According to IATA, global airline profits exceeded $32 billion for the year. This represented the fourth consecutive year that the industry's profits exceeded $30 billion. IATA is forecasting 2019 profits to rise 10% to about $35.5 billion. According to IATA, almost 80% of the airline industry's cumulative net income since 2004 has occurred over the past 4 years. Low fuel prices have benefited airline profitability, while the cost of fuel can be volatile, prices remain low by historic standards.

At the end of '18, fuel was 33% below the October 2018 peak and 62% below the 2008 peak, a year when the airline industry reported a loss of $26 billion. In the latest IMF January forecast, average oil prices are projected to be just below $60 a barrel for '19 and '20, well below the peak level seen back a decade ago.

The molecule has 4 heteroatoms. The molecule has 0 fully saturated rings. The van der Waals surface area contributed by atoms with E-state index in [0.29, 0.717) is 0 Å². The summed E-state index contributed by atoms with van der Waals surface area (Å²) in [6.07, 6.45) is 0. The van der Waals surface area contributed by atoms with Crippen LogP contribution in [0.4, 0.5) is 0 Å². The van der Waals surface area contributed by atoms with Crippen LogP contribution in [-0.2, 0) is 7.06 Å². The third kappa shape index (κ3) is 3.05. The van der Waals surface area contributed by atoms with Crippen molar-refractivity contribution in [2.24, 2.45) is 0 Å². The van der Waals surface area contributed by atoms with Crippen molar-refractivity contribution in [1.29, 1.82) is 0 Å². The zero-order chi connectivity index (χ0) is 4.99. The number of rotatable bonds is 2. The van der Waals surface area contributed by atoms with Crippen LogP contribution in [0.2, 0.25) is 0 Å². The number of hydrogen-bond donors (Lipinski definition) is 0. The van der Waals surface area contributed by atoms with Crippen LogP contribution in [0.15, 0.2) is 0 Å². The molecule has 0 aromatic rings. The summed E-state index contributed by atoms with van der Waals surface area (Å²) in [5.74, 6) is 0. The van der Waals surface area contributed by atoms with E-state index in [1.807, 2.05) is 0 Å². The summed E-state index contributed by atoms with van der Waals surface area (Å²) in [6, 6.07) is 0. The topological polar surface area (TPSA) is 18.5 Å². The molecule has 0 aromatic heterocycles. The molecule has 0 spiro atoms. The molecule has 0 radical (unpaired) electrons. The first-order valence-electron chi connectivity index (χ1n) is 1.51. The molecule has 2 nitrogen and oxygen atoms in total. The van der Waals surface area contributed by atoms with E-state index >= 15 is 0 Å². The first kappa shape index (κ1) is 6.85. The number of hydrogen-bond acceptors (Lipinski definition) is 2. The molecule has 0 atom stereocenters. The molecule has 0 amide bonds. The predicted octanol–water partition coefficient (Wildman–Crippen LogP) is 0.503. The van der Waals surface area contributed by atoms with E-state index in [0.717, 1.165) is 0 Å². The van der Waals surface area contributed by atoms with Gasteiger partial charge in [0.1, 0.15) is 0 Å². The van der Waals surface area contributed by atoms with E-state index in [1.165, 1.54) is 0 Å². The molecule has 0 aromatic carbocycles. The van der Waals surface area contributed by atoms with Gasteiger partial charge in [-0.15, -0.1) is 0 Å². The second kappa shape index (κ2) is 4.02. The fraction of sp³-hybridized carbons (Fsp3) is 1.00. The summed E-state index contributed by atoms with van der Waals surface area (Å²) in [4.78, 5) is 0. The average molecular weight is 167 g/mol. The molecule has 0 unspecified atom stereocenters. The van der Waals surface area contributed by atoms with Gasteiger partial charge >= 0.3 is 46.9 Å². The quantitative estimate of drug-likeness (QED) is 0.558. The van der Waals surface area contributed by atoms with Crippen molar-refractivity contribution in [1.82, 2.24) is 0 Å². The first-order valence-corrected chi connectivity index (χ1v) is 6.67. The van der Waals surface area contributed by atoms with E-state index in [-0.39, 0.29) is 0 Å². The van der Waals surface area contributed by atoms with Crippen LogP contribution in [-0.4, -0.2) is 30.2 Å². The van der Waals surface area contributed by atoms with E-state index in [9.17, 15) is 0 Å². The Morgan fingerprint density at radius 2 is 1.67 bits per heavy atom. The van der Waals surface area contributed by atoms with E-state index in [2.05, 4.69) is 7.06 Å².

Switching to the leasing market. Demand for current generation narrow-bodies remains strong and rental rates remain stable. As we've been pointing out over the past 2 years, the second lease demand for wide-bodies remains soft, due to their narrow operator-based and relatively higher transition costs as well as the current supply-demand situation in the marketplace. With respect to aircraft values, prices have been supported by traffic growth, financing availability and low interest rates.

Strong traffic growth and low oil prices have supported continued demand for NGs and CEOs with ample financing availability and low interest rates enhancing the affordability and attractiveness of investing in aircraft. Although interest rates increased during 2018 like fuel, they remain low on a historic basis. 7-year treasury at 259 at year-end, this was up from 233 at the end of 2017, but still well below the 4.4% average between 2000 and 2008.